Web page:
- Washington Elementary School
Normandy Middle Schoolers Explore Coding, College Life at Summer Camp
When an opportunity arose for Normandy middle school students to gain hands-on learning experience in one of the fastest-growing industries at a major university, one devoted teacher seized the moment.
“Coding is the wave of the future,” said Passion Bragg, a certified math and science teacher at the Normandy 7th-8th Grade Center (N78C). “We need to expose students to programs that will prepare them for higher education and beyond.”
Bragg, who earned her bachelor’s degree from Maryville University, was catching up on alumni news when an upcoming App Coding Camp caught her eye. Normandy has worked with Maryville on other projects and thought this would be a great opportunity for her students.
“Maryville has conducted STEM tours and activities with Normandy students throughout the school year,” said Michelle Schoeck, managing director for the Center for Access and Achievement. “We thought we’d extend the invitation to participate in the camp.”
Maryville’s Center for Access and Achievement focuses on partnerships with schools and nonprofits to prepare pre-collegiate students for success in STEM (science, technology, engineering, math) fields of study in college and the workforce. This year, Normandy joined students from the Riverview Gardens School District, and Girls Inc., in the two-week App Coding Camp for middle and high school students.
The App Coding camp targeted students of all experience levels. Students learned Swift Playgrounds, a revolutionary iPad app that teaches tech newbies to write Swift code in a fun, interactive way. Swift is a powerful programming language created by Apple and used by the pros to build today’s most popular apps.Veteran campers used EarSketch, an advanced coding system, to create their own music.
“I saw this as my chance to learn how to code and I took it,” said Elijah Price, a Normandy eighth grader in the district’s Gifted and Talented Education (GATE) program.
At the final day of camp, Elijah wrapped up a group project where he helped build and program LEGO bytes to a Twister game board. The aspiring engineer spoke about his involvement in extracurricular activities, like the Robotics team, that he hopes will give him a leg up on future competitors.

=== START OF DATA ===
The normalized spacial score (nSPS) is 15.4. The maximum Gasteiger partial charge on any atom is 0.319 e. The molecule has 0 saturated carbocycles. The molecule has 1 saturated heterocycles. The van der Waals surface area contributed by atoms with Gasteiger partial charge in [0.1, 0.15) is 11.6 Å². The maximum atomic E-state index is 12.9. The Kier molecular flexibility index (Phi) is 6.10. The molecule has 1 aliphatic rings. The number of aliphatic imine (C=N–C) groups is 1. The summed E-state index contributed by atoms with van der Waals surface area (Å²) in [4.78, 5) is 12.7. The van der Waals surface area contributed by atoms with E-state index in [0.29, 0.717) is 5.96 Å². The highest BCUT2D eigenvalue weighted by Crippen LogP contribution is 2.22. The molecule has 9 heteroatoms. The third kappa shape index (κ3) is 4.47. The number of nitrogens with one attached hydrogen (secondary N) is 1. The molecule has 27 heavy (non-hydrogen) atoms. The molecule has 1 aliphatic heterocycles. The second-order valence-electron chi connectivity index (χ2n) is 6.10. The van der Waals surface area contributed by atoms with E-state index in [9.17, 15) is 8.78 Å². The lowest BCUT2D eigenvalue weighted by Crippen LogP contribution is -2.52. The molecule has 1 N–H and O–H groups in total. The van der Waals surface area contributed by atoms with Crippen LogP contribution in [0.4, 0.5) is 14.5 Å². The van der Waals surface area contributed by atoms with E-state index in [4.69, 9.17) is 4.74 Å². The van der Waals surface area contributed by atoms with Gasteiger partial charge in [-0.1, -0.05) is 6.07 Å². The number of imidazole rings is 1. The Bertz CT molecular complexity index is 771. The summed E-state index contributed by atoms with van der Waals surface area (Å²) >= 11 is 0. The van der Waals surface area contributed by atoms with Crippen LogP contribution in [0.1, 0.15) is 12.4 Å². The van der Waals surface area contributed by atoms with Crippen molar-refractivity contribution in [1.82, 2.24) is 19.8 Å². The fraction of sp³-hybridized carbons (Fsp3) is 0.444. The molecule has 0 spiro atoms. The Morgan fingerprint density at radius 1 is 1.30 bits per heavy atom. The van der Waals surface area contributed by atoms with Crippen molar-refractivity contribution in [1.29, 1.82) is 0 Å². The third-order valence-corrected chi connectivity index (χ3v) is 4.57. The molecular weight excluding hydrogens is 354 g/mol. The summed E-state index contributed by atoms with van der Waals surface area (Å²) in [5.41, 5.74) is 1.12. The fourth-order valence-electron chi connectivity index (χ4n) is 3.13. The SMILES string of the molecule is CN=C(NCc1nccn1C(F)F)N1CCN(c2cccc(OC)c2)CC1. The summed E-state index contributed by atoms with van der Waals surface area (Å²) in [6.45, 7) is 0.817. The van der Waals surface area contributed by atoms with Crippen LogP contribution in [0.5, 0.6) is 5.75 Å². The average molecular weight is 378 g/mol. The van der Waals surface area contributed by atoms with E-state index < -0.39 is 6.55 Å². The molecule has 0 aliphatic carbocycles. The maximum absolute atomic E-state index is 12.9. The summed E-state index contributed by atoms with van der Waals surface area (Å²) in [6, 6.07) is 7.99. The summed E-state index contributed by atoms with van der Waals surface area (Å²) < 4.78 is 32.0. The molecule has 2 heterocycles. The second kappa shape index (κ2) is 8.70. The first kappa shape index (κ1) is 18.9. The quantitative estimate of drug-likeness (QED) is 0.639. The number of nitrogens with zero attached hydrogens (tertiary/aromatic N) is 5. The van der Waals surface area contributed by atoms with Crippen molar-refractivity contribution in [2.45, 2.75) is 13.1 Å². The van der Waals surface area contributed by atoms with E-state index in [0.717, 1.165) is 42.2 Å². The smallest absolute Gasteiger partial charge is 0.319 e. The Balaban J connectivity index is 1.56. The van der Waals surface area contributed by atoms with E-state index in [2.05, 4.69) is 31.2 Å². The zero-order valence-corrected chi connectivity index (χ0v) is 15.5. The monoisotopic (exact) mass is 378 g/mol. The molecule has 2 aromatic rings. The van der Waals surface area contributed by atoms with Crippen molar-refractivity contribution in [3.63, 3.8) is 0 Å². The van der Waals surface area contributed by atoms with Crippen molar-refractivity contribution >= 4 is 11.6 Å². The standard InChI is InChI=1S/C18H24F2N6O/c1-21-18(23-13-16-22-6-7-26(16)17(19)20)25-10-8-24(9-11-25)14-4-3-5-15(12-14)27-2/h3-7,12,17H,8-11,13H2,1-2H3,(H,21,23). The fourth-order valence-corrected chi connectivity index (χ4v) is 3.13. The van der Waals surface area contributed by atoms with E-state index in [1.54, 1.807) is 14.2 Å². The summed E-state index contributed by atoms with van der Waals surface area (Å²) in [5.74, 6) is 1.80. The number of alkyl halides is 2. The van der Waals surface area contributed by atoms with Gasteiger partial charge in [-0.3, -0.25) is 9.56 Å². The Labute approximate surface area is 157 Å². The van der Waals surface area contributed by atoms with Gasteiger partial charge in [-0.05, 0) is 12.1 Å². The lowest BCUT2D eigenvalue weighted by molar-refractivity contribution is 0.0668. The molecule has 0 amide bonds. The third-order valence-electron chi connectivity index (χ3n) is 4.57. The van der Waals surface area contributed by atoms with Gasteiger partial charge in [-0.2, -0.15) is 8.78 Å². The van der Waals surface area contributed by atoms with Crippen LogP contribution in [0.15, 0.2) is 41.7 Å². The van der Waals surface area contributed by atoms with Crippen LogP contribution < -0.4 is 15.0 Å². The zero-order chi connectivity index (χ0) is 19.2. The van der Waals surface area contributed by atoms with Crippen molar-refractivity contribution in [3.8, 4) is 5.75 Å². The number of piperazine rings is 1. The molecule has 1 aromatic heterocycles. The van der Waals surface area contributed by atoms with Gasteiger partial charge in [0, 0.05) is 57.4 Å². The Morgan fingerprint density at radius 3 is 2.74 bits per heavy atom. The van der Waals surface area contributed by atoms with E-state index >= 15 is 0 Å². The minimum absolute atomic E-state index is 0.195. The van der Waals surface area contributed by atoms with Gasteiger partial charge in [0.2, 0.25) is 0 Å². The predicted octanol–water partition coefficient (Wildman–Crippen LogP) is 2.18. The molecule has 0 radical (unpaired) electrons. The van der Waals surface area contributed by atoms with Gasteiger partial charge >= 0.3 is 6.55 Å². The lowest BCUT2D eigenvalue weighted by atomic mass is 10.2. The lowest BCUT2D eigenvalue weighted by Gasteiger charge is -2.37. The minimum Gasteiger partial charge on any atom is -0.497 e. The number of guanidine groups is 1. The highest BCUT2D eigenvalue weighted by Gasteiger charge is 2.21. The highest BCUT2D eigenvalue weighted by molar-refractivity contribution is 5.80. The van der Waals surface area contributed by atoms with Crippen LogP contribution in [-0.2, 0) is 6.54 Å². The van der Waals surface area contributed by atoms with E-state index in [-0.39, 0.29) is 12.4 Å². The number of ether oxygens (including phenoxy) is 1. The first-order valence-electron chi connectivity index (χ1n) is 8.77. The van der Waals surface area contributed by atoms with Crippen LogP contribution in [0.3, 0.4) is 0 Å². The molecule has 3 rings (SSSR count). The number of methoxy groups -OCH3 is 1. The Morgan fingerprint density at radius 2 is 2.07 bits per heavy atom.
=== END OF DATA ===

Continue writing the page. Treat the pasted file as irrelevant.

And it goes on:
The second half of the day included lunch in the Maryville cafeteria and a campus tour. Students also had an opportunity to hear from a panel of STEM professionals as well as chat with Admissions and Student Life representatives.
As a student in Bragg’s NFTE Startup Tech class, Tyzauna Patrick had prior app development experience. Last year, Tyzauna and her classmates created apps that addressed community needs and developed corresponding business plans. They presented their inventions in a Startup Showcase for a chance to win funding and publicity.
Tyzauna’s group created DrawWithMii, an app that incorporated music and art therapies to help people cope with physical and mental health issues.
“Our app relaxed the mind, body, and soul,” Tyzauna said. “It helped people who were going through a difficult time in their life.”
Bragg, who also teaches the Network for Teaching Entrepreneurship (NFTE) class, seeks out strategic partnerships for her students.
“We toured the University of Missouri-St. Louis where we we learned about entrepreneurship and pitching (business ideas),” she said.
Her students have also taken class trips to Boeing, the T-Rex entrepreneurship incubator, and the Cortex Innovation Community.
The experiences Elijah and Tyzauna have had fall in line with Normandy’s mission to equip students with the knowledge and skills required for success in the 21st Century.
“I try to push them because I know what’s out there,” Bragg said. “I know the competition.”